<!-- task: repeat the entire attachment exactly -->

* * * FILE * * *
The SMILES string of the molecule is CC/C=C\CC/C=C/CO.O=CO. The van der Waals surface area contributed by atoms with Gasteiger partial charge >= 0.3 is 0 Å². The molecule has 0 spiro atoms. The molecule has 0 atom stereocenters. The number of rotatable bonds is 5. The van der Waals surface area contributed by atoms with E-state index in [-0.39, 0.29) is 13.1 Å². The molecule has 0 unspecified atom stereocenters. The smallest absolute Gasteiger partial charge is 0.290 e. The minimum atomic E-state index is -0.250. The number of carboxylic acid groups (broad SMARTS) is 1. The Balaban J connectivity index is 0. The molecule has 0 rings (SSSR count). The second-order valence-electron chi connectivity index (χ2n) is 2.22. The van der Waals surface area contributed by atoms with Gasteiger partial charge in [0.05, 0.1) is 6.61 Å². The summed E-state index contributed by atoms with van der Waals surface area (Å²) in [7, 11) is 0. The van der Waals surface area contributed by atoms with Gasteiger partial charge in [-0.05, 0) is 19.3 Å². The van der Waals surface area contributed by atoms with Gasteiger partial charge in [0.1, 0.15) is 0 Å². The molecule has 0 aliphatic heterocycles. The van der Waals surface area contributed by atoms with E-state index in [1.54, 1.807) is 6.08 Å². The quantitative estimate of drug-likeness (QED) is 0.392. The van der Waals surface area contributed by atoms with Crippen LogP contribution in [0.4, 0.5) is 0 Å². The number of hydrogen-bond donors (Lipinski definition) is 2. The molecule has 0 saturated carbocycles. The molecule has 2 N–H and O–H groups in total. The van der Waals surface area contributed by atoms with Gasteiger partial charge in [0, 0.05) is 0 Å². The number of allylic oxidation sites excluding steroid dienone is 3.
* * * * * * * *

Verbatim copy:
The SMILES string of the molecule is CC/C=C\CC/C=C/CO.O=CO. The van der Waals surface area contributed by atoms with Gasteiger partial charge >= 0.3 is 0 Å². The molecule has 0 spiro atoms. The molecule has 0 atom stereocenters. The number of rotatable bonds is 5. The van der Waals surface area contributed by atoms with E-state index in [-0.39, 0.29) is 13.1 Å². The molecule has 0 unspecified atom stereocenters. The smallest absolute Gasteiger partial charge is 0.290 e. The minimum atomic E-state index is -0.250. The number of carboxylic acid groups (broad SMARTS) is 1. The Balaban J connectivity index is 0. The molecule has 0 rings (SSSR count). The second-order valence-electron chi connectivity index (χ2n) is 2.22. The van der Waals surface area contributed by atoms with Gasteiger partial charge in [0.05, 0.1) is 6.61 Å². The summed E-state index contributed by atoms with van der Waals surface area (Å²) in [7, 11) is 0. The van der Waals surface area contributed by atoms with Gasteiger partial charge in [-0.05, 0) is 19.3 Å². The van der Waals surface area contributed by atoms with Gasteiger partial charge in [0.1, 0.15) is 0 Å². The molecule has 0 aliphatic heterocycles. The van der Waals surface area contributed by atoms with E-state index in [1.54, 1.807) is 6.08 Å². The quantitative estimate of drug-likeness (QED) is 0.392. The van der Waals surface area contributed by atoms with Crippen LogP contribution in [0.4, 0.5) is 0 Å². The number of hydrogen-bond donors (Lipinski definition) is 2. The molecule has 0 saturated carbocycles. The molecule has 2 N–H and O–H groups in total. The van der Waals surface area contributed by atoms with Gasteiger partial charge in [0, 0.05) is 0 Å². The number of allylic oxidation sites excluding steroid dienone is 3.